By Amy Wall

At approximately 14:40 on the 22nd of March, a terrorist attack was instigated outside the houses of Parliament, central London. The event saw five civilians killed and fifty more innocent bystanders severely injured.

A grey Hyundai drove at 76 miles per hour over Westminster Bridge. While one victim was flung into the Thames below, others were mowed down by the out-of-control vehicle.

The car continued on to collide with the railings outside parliament, before the driver exited the vehicle and proceeded to stab an on-duty police officer several times, causing fatal injuries.

The terrorist attacker was later named later as Kahilid Masood. Despite attempts to save him, Masood died at the scene.

The entire attack lasted 82 seconds in total.

Westminster and much of the capital went into instant lock down, with MPs being held in their chambers.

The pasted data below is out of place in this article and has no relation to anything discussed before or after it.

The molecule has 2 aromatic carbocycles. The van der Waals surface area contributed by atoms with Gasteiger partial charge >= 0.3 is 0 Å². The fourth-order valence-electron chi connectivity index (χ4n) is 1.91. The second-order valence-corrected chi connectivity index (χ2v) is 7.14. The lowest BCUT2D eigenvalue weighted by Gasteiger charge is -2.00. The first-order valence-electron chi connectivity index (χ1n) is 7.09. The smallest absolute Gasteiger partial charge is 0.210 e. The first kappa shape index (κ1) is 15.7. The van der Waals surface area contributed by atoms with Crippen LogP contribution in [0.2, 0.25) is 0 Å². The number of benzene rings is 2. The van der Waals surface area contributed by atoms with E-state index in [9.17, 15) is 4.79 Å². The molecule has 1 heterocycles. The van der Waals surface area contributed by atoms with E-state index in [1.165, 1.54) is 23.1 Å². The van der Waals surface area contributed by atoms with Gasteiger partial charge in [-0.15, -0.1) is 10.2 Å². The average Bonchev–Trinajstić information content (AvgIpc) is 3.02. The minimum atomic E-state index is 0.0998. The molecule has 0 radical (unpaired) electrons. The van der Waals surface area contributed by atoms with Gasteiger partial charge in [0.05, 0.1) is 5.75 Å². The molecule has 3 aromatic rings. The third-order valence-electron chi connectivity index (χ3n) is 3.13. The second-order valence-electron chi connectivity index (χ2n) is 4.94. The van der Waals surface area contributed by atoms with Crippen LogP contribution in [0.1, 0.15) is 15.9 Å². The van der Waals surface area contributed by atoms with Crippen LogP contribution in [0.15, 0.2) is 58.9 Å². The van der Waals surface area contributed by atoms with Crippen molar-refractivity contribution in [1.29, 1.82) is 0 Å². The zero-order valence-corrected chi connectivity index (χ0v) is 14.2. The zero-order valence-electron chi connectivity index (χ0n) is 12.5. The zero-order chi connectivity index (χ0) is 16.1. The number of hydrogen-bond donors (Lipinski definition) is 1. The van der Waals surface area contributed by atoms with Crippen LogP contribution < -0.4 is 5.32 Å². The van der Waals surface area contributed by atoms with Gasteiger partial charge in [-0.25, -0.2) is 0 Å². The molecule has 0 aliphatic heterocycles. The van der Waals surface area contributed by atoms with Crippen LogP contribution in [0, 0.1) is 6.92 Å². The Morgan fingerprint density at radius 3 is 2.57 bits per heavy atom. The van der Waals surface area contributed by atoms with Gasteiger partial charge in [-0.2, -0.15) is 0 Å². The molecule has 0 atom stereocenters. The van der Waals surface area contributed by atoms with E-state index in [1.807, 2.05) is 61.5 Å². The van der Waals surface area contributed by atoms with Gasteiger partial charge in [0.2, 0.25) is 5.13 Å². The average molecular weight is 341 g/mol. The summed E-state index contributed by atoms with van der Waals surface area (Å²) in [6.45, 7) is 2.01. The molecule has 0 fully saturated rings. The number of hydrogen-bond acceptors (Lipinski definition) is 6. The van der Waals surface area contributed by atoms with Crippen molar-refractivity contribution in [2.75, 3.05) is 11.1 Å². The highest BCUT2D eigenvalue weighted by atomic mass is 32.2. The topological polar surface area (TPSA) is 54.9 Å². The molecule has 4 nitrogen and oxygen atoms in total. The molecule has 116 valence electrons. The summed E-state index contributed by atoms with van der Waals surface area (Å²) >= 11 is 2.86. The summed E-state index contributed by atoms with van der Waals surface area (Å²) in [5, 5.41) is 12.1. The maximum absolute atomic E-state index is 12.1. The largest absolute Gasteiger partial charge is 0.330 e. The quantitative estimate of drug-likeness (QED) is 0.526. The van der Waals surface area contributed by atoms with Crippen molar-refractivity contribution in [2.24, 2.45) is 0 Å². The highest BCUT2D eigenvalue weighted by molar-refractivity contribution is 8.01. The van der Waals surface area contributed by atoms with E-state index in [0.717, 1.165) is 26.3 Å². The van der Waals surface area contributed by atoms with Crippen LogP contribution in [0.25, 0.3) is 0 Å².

PM Theresa May was seen being hurried from the scene.

An attack on the British capital was highly anticipated, with the UK’s threat level being listed as sever.

Cornwall comprises of the most south-westerly region in the UK, a far reach from any capital.

Often Cornwall’s remoteness is what it’s residents love about living in this specific part of the UK.

However, does Cornwall’s isolated geographic location mean residents feel indifferent about the recent attacks? Or does the growing world of instant news and online media now mean that we can no longer escape these harrowing events, wherever they occur?